A former Red Deerian and freelance journalist who was held captive in Somalia in 2008 for over 15 months has returned to the country to help those who have been affected by the worst humanitarian crisis in the world – the famine in the Horn of Africa.
Amanda Lindhout has experienced first hand the desperate need of people in that famine stricken nation. She returned to Africa last month with the organization she founded, The Global Enrichment Foundation to visit the Dadaab Refugee Camp which is located in Kenya. It is the largest refugee camp in the world and was built 20 years ago to house 90,000 Somali refugees. It is now home to more than 400,000 people.
Lindhout made the trip after learning there are nearly 200,000 youth and school aged children in the camp and less than one-third of them are in school. After spending a few sleepless nights thinking about the desperate need in the camp, she decided she would build a school there and raise the $60 million that is needed to construct the educational centre and train teachers.
“Nothing could prepare me for the next eights days and what I would witness in the camp,” said Lindhout, who spoke at CrossRoads Church on Sunday. “A food crisis was sweeping the region. And in the weeks before my arrival refugees began pouring across the boarder and into the camp. About 1,300 to 2,000 people were arriving there daily from Somalia.”
Days after her arrival, the United Nations declared a famine in Somalia. In the last two months over 100,000 Somalis have died from starvation.
“The worst drought in 60 years has produced one of the most devastating famines our planet has ever seen,” said Lindhout. “The famine is affecting 12 million people in the Horn of Africa in Kenya, Ethiopia, Djibouti and Somalia which is the epicenter of this crisis.
“I have a responsibility to help these people. I have seen the face of hunger. Food is needed inside of Somalia.”
Lindhout’s focus the initial week she arrived was the educational component that she had made the trip for, but it quickly changed to the famine crisis after that.
“The signs of famine were all around me,” she said. “Ninety-five per cent of the people coming from Somalia every day were arriving on foot. Some of them had been walking for up to six weeks through the desert to get to that camp.
“When you look around at the misery of the camp you cannot imagine this is the final destination for these refugees. You want to believe that there must be somewhere else they will go, but most of those who arrive there will never leave. Coming from Somalia that is the better place because even in the midst of the squalor, the refugees have access to food rations, are given a tent and have access to medical care – things that are not available at all in Somalia.”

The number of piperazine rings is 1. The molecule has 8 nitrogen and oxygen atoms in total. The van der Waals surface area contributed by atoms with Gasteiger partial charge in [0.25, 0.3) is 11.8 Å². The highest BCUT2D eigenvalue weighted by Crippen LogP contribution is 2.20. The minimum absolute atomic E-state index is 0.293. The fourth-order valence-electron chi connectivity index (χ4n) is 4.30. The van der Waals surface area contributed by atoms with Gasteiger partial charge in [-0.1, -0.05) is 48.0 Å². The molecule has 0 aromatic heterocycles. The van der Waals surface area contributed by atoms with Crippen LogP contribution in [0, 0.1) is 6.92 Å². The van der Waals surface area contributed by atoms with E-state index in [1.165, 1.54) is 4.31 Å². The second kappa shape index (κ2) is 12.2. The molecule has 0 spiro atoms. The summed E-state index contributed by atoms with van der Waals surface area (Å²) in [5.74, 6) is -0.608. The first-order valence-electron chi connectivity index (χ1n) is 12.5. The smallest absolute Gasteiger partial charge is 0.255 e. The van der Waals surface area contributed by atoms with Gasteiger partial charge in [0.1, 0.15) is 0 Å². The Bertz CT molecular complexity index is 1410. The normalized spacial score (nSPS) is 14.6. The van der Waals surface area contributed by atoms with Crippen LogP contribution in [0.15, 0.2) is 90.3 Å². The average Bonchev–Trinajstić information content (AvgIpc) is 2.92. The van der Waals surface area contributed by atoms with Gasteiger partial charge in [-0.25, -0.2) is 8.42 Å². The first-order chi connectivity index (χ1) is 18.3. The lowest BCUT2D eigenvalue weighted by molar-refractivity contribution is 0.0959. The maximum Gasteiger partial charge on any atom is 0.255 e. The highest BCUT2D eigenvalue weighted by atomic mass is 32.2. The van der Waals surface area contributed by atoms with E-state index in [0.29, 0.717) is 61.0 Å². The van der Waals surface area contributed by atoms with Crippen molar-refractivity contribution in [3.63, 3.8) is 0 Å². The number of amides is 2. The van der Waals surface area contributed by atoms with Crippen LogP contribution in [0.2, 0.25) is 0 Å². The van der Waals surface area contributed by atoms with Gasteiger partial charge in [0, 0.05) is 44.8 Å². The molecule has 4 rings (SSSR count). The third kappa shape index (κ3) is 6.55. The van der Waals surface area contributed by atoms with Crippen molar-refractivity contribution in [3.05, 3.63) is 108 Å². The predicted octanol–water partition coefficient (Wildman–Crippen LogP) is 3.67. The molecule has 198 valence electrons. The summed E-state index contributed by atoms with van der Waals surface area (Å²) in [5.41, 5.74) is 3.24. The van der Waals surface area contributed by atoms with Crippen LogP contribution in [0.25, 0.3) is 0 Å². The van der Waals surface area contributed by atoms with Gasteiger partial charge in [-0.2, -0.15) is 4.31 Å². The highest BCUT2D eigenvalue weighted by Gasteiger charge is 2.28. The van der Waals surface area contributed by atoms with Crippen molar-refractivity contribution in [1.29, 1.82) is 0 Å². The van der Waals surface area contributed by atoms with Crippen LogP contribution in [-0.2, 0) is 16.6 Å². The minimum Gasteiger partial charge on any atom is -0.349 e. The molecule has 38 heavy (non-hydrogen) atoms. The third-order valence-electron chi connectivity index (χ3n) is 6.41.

Lindhout visited the ‘receiving centre’ at the refugee camp.
“Thousands of the new refugees are corralled into pens surrounded by chicken wire while they wait to be registered,” she said. “What I saw there that day will be imprinted on my mind and heart until the day that I die. I was staring true starvation in the face – in the faces of thousands of mostly women and children.
“I walked over the bodies of hundreds of wasted children so malnourished they didn’t have the energy to get up and move.”
Lindhout has met many refugees including one woman who had four children with her and they walked 28 days to get to the Dadaab Refugee Camp.
“She told me that two of her children had died along the way – one from hunger and the other was eaten by a hyena. She held onto my hands and she begged me to help. She and her children hadn’t eaten for two days.”
On what was supposed to be her last day there, Lindhout saw a mother standing outside a clinic holding a tiny baby wrapped in a blanket.
“She was very distressed when she saw us coming over and she ran to us and held the baby out. The baby had just died. It looked like a skeleton. It had starved to death. The mother was crying but she had no tears because there wasn’t enough liquid left in her body to produce them.”
After hearing stories over and over of mothers having to leave their children behind or choosing to take only some of them to the camp because they were too weak to travel, Lindhout decided she needed to get food into Somalia.
“My organization identified a town in Somalia where food distribution could be safely done. It is also a town that is a key resting point for refugees on their way to the camp in Kenya.”
In 10 days she organized the Convoy For Hope and the first food distribution truck crossed the boarder into Somalia with Lindhout and a small team from Nairobi. For the first time since she was freed from captivity, Lindhout set foot in Somalia on Aug. 4.
Food baskets were handed out to more than 14,000 people.
“I found myself in the place that I had lost my freedom for 15 and a half months was also the place that I discovered my life’s purpose. My life’s purpose to make Somalia a better place.”
Lindhout is planning a second Convoy For Hope. So far The Global Enrichment Foundation has raised about $250,000 for the convoy which is set to leave Aug. 30.
For more information or to donate, visit www.globalenrichmentfoundation.com.
“It is possible in our lifetime to end the very worst forms of poverty. Every single study that has ever been conducted says the exact same thing – we have more than enough in the world for everyone. We have enough food, enough resources for education. The question than becomes do we care about it enough to do something about it? For my part I’ve made my choice.”